History of the Domincan Republic

The Dominican Republic has overcome much, over the course of its history

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Dominican Republic History

The Dominican Republic makes up two-thirds of the island of Hispaniola, one of the largest Caribbean islands. The history of Hispaniola and of the Dominican Republic is filled with conflict and struggle, from the first Spanish occupation to the present day. But the country is slowly rebuilding itself through elections and a growing tourism industry that promise a brighter tomorrow for this beautiful destination.

Taíno Islanders

Columbus discovered the island he named Hispaniola in 1492 during his first Atlantic voyage. However, the Taíno Indians had occupied the island for some 5,000 years before he arrived. These amerindians are said to have originated from two different tribes, some from Central America around the current Belize or Yucatán peninsula and others from South America, who likely departed from Venezuela.

These tribes combined on the island, which they called Quisqueya, Haití, or Bohío, and lived in political units known as "cazicazgos." Columbus noted that he never saw the Taínos fight among themselves during his stay on the island. Columbus returned to Europe with stories of the island's beauty and the gold found in the rivers of the island and worn by the natives.

Recent estimates suggest that by the time Columbus reached Hispaniola, more than one million Taínos were living on the island. He stayed long enough to explore the island, but when he left, he lost the flagship, whose crew had fallen asleep, when the ship ran aground. The crew of 39 on the flagship were forced to stay behind on the island in a settlement known as Navidad.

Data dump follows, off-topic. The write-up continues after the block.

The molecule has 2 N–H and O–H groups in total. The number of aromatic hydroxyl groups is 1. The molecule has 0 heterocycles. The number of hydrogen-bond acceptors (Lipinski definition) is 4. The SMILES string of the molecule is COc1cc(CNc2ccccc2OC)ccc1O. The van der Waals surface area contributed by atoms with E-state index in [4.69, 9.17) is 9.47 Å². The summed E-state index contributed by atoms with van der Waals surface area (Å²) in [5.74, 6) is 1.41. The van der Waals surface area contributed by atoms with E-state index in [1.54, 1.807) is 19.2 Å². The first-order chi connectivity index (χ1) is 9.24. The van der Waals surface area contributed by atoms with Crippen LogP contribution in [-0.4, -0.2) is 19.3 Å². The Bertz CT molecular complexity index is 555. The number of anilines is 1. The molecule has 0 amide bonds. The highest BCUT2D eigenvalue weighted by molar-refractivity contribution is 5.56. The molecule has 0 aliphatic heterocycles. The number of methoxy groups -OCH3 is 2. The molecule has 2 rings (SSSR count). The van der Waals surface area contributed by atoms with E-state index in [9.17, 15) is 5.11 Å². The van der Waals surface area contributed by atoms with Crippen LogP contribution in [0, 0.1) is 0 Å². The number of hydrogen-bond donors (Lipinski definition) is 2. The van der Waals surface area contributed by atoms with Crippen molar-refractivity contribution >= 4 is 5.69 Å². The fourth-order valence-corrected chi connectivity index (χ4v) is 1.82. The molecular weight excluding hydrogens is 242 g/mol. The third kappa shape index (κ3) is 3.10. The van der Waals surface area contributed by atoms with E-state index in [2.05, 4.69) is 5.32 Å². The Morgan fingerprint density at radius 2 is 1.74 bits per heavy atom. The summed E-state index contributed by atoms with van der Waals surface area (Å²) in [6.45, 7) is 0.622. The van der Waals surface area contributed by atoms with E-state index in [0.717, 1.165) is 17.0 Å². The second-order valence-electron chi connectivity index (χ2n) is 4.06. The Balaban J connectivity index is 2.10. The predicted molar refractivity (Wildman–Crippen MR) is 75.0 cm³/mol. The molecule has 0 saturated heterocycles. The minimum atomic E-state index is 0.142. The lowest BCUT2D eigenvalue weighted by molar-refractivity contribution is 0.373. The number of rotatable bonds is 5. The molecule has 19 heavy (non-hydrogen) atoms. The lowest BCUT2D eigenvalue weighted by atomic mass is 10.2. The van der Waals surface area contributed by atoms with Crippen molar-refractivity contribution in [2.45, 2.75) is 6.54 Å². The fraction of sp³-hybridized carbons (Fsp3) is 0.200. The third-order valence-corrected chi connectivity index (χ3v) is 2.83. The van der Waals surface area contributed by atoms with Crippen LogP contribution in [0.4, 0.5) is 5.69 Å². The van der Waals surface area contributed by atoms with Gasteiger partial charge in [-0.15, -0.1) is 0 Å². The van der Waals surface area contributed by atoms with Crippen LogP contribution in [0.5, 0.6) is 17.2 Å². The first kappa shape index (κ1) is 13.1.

Conflicts Begin

Although the Taíno were a peaceful people, the Spanish crew left behind on the island was less so. Conflicts broke out among the Spaniards, sometimes ending in their deaths. However, those weren't the only conflicts that sprung up with the accidental settlers.

The Spanish offended the Taíno when they took Indian women and forced them into labor as servants. The Taíno eventually retaliated, and after months of these strained and unhappy relations, a chief named Caonabó attacked the settlement and killed the settlers. When Columbus returned the following spring, he was shocked to find his former crew members dead and the settlement burned to the ground.

In 1493, the city of Isabella on the island's north coast became the first true colony. Its location, near present day Puerto Plata, was the perfect spot for the Spanish to also exploit the gold found in the Cibao Valley nearby. With armor, animals, and foreign diseases on their side, the Spaniards quickly decimated the Taíno population. They captured the rebellious Caonabó and put the remaining natives to work in Santo Cerro panning for gold under terrible conditions.

Colonial Forces at Work

While Christopher Columbus left Hispaniola to explore the rest of the region, his successor, Francisco de Bobadilla, was left as governor of the island. The 1496 discovery of gold in the south of the island, which spawned the city of Santo Domingo, helped bring down their leadership.

The Spanish settlers wrote back to Spain complaining of the mismanagement of the island government by Bobadilla, and both Bobadilla and Columbus were sent to Spain to face the Queen in chains. However, Queen Isabella quickly realized that the complaints were exaggerated, and Columbus and Bobadilla were released.

The next governor of the island was Nicolas Ovando. He decided to deal with the Taíno resistance in a brutal manner and eliminate resistance completely. Ovando made arrangements with Caonabó's queen, Anacoana, to have her throw a dinner to welcome his new governorship of the island.